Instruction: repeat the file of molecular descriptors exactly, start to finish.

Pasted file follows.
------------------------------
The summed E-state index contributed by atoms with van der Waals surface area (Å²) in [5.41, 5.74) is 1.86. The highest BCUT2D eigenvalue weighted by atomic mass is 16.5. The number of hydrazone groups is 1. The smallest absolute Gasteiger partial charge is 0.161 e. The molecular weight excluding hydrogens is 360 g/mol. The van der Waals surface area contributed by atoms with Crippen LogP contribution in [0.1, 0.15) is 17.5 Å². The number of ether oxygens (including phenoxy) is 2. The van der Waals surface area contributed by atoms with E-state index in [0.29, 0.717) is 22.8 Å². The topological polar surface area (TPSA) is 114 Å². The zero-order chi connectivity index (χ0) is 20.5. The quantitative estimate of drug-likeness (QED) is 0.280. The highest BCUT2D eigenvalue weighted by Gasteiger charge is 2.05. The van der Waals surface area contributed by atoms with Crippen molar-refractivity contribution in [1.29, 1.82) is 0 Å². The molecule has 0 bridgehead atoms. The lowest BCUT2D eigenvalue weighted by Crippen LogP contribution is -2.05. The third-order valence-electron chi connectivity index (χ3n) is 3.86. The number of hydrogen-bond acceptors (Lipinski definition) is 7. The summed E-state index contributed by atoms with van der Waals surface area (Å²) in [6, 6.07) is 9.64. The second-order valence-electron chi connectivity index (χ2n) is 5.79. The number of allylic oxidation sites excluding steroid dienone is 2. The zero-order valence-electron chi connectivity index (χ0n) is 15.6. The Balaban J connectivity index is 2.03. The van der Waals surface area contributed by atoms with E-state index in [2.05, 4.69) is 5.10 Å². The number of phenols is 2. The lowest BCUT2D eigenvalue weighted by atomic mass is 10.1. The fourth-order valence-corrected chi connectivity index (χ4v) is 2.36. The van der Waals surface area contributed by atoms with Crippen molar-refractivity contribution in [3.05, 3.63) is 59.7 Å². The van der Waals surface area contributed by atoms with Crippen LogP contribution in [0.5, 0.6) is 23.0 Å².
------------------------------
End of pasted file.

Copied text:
The summed E-state index contributed by atoms with van der Waals surface area (Å²) in [5.41, 5.74) is 1.86. The highest BCUT2D eigenvalue weighted by atomic mass is 16.5. The number of hydrazone groups is 1. The smallest absolute Gasteiger partial charge is 0.161 e. The molecular weight excluding hydrogens is 360 g/mol. The van der Waals surface area contributed by atoms with Crippen LogP contribution in [0.1, 0.15) is 17.5 Å². The number of ether oxygens (including phenoxy) is 2. The van der Waals surface area contributed by atoms with E-state index in [0.29, 0.717) is 22.8 Å². The topological polar surface area (TPSA) is 114 Å². The zero-order chi connectivity index (χ0) is 20.5. The quantitative estimate of drug-likeness (QED) is 0.280. The highest BCUT2D eigenvalue weighted by Gasteiger charge is 2.05. The van der Waals surface area contributed by atoms with Crippen molar-refractivity contribution in [1.29, 1.82) is 0 Å². The molecule has 0 bridgehead atoms. The lowest BCUT2D eigenvalue weighted by Crippen LogP contribution is -2.05. The third-order valence-electron chi connectivity index (χ3n) is 3.86. The number of hydrogen-bond acceptors (Lipinski definition) is 7. The summed E-state index contributed by atoms with van der Waals surface area (Å²) in [6, 6.07) is 9.64. The second-order valence-electron chi connectivity index (χ2n) is 5.79. The number of allylic oxidation sites excluding steroid dienone is 2. The zero-order valence-electron chi connectivity index (χ0n) is 15.6. The Balaban J connectivity index is 2.03. The van der Waals surface area contributed by atoms with E-state index in [2.05, 4.69) is 5.10 Å². The number of phenols is 2. The lowest BCUT2D eigenvalue weighted by atomic mass is 10.1. The fourth-order valence-corrected chi connectivity index (χ4v) is 2.36. The van der Waals surface area contributed by atoms with Crippen molar-refractivity contribution in [3.05, 3.63) is 59.7 Å². The van der Waals surface area contributed by atoms with Crippen LogP contribution in [0.5, 0.6) is 23.0 Å².